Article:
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Wednesday, 11 June 2008

Bog basics

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Public toilets may well be the sordid stomping ground of sexual predators, but that's no excuse for bad grammar.

Brian De Groodt, who found us via our mention in the Wall Street Journal, explains:

I make an annual trip up to Laguna Seca in Monterey, California to join about 150,000 other motorcyclists for a big race. As you might imagine, some motorcyclists are smarter than many others. One apparently was staying at the same campsite as me and was clearly offended by the poor grammar this considerate citizen used in trying to encourage some civility in the camp. Anyone that's ever visited a men's restroom knows the need for this message and clearly the "proofreader" in this restroom wanted to make sure the message was not left to misinterpretation. I'd argue there's a lot more to be done here (caps and punctuation) but it's a good start.

Keep up the good work Brian.

Sunday, 8 June 2008

Reuters says employs bad internet freelance journalists

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There's a peculiar, mangled use of the present tense in journalism, apparently for the purpose of conveying immediacy. It also seems to go hand-in-hand with an aversion to pronouns. When used cleverly it can often make for snappy, memorable headlines; when deployed by a moron, it boggles brains.

Thanks to new GrammarBlog reader Michelle Stephens, who apparently felt an 'overwhelming urge' to share this with us. Good to know we're having that sort of effect on people.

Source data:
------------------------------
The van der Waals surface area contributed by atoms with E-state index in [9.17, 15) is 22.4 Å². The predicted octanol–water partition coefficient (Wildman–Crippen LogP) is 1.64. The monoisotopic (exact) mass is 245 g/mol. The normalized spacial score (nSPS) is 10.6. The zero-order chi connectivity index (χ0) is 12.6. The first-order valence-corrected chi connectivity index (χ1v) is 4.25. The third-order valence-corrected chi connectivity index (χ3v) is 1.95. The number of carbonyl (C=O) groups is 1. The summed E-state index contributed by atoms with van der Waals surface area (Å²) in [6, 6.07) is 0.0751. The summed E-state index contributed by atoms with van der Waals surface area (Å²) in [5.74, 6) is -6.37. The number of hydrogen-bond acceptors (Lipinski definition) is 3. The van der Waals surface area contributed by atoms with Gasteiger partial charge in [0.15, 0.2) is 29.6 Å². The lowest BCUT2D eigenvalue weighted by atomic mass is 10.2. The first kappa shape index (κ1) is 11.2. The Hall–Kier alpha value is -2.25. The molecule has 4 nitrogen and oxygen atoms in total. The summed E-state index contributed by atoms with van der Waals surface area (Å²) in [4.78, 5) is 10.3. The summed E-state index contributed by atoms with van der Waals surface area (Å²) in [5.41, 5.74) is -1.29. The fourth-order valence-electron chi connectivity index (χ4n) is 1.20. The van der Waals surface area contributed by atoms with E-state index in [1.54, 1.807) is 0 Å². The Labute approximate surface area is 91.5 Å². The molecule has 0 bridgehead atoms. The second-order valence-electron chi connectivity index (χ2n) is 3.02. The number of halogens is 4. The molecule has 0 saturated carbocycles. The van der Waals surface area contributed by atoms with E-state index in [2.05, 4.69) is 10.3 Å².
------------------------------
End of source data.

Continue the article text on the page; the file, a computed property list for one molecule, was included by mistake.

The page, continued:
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Thursday, 5 June 2008


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When people speak of unelectable leaders or political parties, many refer to Michael Foot’s Labour Party and its relatively sensible manifesto for the 1983 UK general election. But from now on, whenever I think about what might make someone unelectable, I will think of this monstrosity:

Thank you to Scott Bryant for sharing the pain. Having been handed this flyer by the candidate, he presumably made his way straight to the polling station to spoil his ballot paper. He has seen fit to preserve the anonymity of the culprit, though, and has therefore seen off the prospect of a spate of vigilante attacks on the candidate’s home. Well done, Scott. Lesser men would have just thrown them at the feet of the pack of grammatical wolves.

Successfully running for any level of office should require thoroughness and a keen eye for detail. But this is the electioneering equivalent of one of those ‘spot the hazard’ diagrams I was often given at school, which saw me circling any number of clear dangers such as unstable ladders, loose electrical plugs and knives resting on chairs.

This person’s errors are glaring and numerous, rendering them unforgivable, never mind unelectable. A typical Republican, you might say.

Wednesday, 4 June 2008


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Sign of failure, originally uploaded by emmastory.

Here we have another missing accent combined with a superfluous apostrophe.

What is a 'Delicattesen'? Why are there companies that don't know how to spell their own services?

Like the corners of my mind.

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Thanks go to Gary Pettecrew for sending us this photo, taken in Moreton-in-the-Marsh, Cotswolds.



Cotswolds_enlargedGary says, "I saw this and thought of you, GrammarBlog."


How sweet.


Tuesday, 3 June 2008

Caf'e Rio

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I'm not sure what to make of this. Haven't the proprietors done their market research?

Thanks to Andrew Green